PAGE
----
Department of Economics
St. Michael's College
One Winooski Park
Colchester, VT 05439
Information about this author at RePEc
NBER Working Papers and Publications
|May 2017||Does Choice Increase Information? Evidence from Online School Search Behavior|
with Michael F. Lovenheim: w23445
We examine whether changes in the local school choice environment affect the amount of information parents collect about local school quality, using data on over 100 million searches from greatschools.org. We link monthly data on search frequency in local “Search Units” to information on changes in open enrollment policies, tuition vouchers, charitable scholarship tax credits, tuition tax credits, local choice opportunities driven by No Child Left Behind sanctions and charter school penetration. Our results indicate that expansions in school choice rules and opportunities in a given area have large, positive effects on the frequency of searches done for schools in that area. These estimates suggest that the information parents have about local schools is endogenous to the choice environmen...
Published: Michael F. Lovenheim & Patrick Walsh, 2018. "Does choice increase information? Evidence from online school search behavior," Economics of Education Review, vol 62, pages 91-103. citation courtesy of
|June 2009||Internationalization of U.S. Doctorate Education|
with John Bound, Sarah Turner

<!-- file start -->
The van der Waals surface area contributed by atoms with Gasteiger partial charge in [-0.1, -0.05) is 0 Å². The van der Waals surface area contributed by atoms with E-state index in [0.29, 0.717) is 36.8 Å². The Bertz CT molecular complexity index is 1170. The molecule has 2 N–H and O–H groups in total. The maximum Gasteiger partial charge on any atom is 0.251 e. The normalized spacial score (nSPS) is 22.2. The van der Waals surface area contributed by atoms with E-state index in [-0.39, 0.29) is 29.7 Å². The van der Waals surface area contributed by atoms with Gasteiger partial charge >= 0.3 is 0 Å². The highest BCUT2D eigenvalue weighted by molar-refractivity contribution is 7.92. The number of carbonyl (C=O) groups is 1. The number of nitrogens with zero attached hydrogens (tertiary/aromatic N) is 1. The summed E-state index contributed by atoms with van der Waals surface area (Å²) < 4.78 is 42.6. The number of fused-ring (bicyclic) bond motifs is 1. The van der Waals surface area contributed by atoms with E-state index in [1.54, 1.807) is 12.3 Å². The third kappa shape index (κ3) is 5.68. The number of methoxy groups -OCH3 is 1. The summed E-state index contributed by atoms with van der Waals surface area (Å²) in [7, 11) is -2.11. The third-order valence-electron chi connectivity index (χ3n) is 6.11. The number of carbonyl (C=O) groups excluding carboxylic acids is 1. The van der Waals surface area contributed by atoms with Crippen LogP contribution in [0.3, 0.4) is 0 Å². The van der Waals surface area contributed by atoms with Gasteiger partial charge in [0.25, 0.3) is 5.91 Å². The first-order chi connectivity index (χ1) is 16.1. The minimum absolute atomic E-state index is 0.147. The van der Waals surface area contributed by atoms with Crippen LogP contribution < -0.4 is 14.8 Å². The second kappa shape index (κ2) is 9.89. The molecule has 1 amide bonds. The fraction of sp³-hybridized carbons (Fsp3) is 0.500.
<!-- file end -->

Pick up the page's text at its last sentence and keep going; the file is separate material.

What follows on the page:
in Science and Engineering Careers in the United States: An Analysis of Markets and Employment, Richard B. Freeman and Daniel Goroff, editors
|March 2009||Internationalization of U.S. Doctorate Education|
with John Bound, Sarah Turner: w14792
The representation of a large number of students born outside the United States among the ranks of doctorate recipients from U.S. universities is one of the most significant transformations in U.S. graduate education and the international market for highly-trained workers in science and engineering in the last quarter century. Students from outside the U.S. accounted for 51% of PhD recipients in science and engineering fields in 2003, up from 27% in 1973. In the physical sciences, engineering and economics the representation of foreign students among PhD recipients is yet more striking; among doctorate recipients in 2003, those from outside the U.S. accounted for 50% of degrees in the physical sciences, 67% in engineering and 68% in economics. Our analysis highlights the important role ...